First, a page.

He claims many sectors, such as furnishings and homewares, are age-neutral in their marketing as it is not relevant to target a specific age group. Groceries and technology products could be included in this category.

Meanwhile, Tony Hall, director of marketing and communications at walking charity Ramblers, has seen little sign of inter-generational conflict. 'But it is important not to be patronising,' he adds. 'I don't think young people want to be targeted as an age-cluster - that is a real turn-off.'

Ramblers has many members at retirement age, but also a growing number in their 20s and 30s. A key difference is in their use of technology. Older groups are just as savvy with digital media, but not driven by it in the way younger people can be. Younger consumers may decide on a Friday evening to go for a hike, then use social media to gather a group of 15 to go walking the next day. Older people tend to plan for weeks before a Ramblers walk. Hall believes marketers need to take age into account, but it is not the defining factor.

The shifting age profiles of the UK population will require some smart thinking by marketers if they are to successfully promote their brands across the age groups. While age may not be the decisive factor in many brand choices, marketing to young and old requires research, insight and sensitivity.


Ali Crossley is executive director of retirement-home builder McCarthy & Stone and a former marketing director at financial-services brand Prudential.

With people working longer, how is the perception of retirement changing?

There is a growing awareness that people will tend to work for longer. According to the Office for National Statistics, 12.5% of women and nearly 12% of men are still working when the statutory pension age kicks in.

People are living longer - men aged 65 can expect to live a further 18 years and women to live 20 years longer, to 85. Research from Age UK showed that nine out of 10 people between the ages of 60 and 70 were against forced retirement.

Perceptions are that people understand they need to keep working. A lot of people (now) go into semi-retirement or go back into work; there has been a blurring of the line between work and retirement. There is more of a flexible approach. We are going to stop calling our centres retirement homes (to reflect this).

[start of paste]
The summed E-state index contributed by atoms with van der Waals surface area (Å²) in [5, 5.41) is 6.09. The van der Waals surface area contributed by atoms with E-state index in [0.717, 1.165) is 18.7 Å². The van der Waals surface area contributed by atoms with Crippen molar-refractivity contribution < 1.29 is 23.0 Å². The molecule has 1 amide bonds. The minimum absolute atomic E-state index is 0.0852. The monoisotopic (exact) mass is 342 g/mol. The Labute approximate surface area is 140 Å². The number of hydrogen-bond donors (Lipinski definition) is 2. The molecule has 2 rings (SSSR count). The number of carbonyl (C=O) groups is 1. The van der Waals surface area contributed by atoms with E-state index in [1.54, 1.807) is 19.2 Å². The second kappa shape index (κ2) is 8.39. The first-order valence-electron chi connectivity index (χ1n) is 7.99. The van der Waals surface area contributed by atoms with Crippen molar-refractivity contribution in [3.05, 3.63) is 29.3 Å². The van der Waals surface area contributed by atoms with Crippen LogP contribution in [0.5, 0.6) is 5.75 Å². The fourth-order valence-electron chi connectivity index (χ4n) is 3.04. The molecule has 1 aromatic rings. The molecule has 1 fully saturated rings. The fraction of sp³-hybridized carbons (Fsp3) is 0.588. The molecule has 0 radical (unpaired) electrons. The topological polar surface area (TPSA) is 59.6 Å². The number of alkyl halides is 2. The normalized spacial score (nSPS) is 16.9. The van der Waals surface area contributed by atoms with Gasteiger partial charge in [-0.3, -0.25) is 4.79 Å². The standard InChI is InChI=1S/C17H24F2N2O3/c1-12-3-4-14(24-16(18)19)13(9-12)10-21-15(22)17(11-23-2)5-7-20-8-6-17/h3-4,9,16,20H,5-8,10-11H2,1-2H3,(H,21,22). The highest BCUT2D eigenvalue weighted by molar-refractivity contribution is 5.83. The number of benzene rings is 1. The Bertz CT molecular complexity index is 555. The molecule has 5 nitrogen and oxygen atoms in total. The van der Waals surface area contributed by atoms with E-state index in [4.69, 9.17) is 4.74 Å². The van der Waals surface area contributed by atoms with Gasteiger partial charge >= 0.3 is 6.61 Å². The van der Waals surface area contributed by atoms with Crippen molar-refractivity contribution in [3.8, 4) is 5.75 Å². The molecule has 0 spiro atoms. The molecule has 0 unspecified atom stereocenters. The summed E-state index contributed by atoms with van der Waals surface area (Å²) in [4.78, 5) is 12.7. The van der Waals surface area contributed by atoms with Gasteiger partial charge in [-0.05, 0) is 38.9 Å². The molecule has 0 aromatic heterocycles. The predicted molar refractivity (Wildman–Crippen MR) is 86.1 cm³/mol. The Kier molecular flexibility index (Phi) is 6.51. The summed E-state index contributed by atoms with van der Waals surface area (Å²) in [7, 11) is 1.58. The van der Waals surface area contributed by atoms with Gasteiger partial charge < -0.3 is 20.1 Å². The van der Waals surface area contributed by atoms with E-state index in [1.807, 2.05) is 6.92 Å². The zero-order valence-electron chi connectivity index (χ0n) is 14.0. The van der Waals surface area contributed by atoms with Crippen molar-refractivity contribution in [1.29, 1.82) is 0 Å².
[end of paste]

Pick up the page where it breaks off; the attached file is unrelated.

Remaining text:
In future, will retirement no longer be seen as 'the slow decline toward death'? How will it be considered?

Retirement is not seen as a slow decline. A lot of people look forward to it - they live 20 years after they have retired. They are time-poor when they are working, and (in retirement) the commodity they have more of is time, which is a wonderful thing and they really enjoy it. There is no blueprint for retirement - people might downsize, live abroad, do flexible working or start their own business.

In real life it doesn't play out as dissatisfaction, but it is possible that tension may grow in the future. There is growing awareness that baby boomers have done well in terms of their pensions, while the 18- to 20-year-olds of today struggle to get jobs. The gulf may start to grow, but I don't think it is significant today.

How should marketers target retired people?

Age is irrelevant in a lot of marketing, it is largely about behaviour and attitudes. You shouldn't target people in a different way just because they reach 70.

The situation is helped by big companies' advertising using older celebrities such as Dame Helen Mirren. These are trendy and funky people who are still considered attractive.

The 70s are the new 50s - people look after themselves better and are more conscious about their health.


The River Group's research into age-group attitudes, conducted by YouGov, explodes the myth of the ageless society.

River says the survey shows that the needs of UK consumers are not well understood by marketers or the media. Some 46% of 18- to 24-year-old adults in the UK believed that, overall, the media disrespected their age group in the way it portrayed it. This belief was stronger among the younger age groups: just 34% of those aged 65 and older agreed.

British brands and marketers ignore big sections of the UK population, according to the survey findings. Half of UK adults aged 65 and over thought that British brands ignored them in their marketing and advertising; only 9% disagreed. The only age group not to feel ignored by brands was 18- to 24-year-olds.

The age of models in advertising and marketing is not a major factor in consumers' propensity to buy. Nearly a third of 18- to 24-year-olds said they were more likely to buy a product if ads and marketing for it featured models of their own age group. By comparison, 30% of those aged 65 and older disagreed.

YouGov survey results

Sample Size: 2164 Fieldwork: 12-14 March 2012.